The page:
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Major changes to varroa movement controls

Friday 18 September 2003

Major changes to varroa movement controls

The varroa movement control line separating the upper and lower North Island will be removed on 24 September 2003. Hives can then be moved between the upper North Island and East Cape, Taranaki, Manawatu, Horowhenua and Wellington.

Paul Bolger, Varroa Programme Coordinator with the Ministry of Agriculture and Forestry said that surveillance undertaken in autumn 2003 confirmed that the varroa bee mite had spread into these areas. The movement control line was no longer serving any useful purpose.

However, conditional movement controls will be put in place around Hawke’s Bay and the Wairarapa to slow the impact of the varroa mite in these areas.

Mr Bolger says beekeepers will require a permit to be able to move their hives over this new line. Permits will only be issued to hives which have undergone miticide treatment.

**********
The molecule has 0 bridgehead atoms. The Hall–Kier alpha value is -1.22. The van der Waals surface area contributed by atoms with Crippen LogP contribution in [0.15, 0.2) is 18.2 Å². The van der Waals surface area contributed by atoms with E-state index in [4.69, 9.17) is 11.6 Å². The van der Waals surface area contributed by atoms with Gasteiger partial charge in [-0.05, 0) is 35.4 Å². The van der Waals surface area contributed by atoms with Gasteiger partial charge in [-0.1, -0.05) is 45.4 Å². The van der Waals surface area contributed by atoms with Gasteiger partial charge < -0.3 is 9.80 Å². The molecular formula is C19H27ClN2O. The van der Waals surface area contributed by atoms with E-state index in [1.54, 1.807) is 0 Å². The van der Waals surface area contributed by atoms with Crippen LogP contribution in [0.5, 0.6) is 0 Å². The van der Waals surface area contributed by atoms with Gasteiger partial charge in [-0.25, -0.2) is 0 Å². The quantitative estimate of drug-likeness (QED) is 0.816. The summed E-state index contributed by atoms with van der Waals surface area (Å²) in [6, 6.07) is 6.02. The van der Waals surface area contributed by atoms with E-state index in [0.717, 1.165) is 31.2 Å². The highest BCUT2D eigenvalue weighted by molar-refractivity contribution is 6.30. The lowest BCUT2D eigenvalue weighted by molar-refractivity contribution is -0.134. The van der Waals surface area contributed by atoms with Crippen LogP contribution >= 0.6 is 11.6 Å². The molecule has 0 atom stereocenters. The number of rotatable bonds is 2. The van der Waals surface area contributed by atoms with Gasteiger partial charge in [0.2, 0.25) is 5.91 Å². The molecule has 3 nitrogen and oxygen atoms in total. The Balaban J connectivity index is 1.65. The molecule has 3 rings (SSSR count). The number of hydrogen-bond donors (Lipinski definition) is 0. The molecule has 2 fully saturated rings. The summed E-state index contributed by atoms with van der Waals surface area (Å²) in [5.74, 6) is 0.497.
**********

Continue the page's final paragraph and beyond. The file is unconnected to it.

“Based on autumn surveillance findings, MAF has confirmed low level varroa infestation in Hawke's Bay. It is probable that the mite has also spread into the Wairarapa region, because of the volume of risk materials moved into the Wairarapa over the past summer.

“MAF believes the advantages of imposing more restrictive movement controls do not outweigh the disadvantages. This has been a very difficult decision made after extensive discussions with the beekeeping industry.

“Generally the decision has support from the bee keeping industry but it does not have the full consensus of other movement control decisions. MAF believes this outcome is the most appropriate given that more restrictive movement controls will not stop the inevitable spread of varroa throughout the North Island,” he said.

The restrictions preventing the movement of bees and other risk items to the South Island will remain in place, and will be extended to incorporate Great Barrier Island.

More information will be available on


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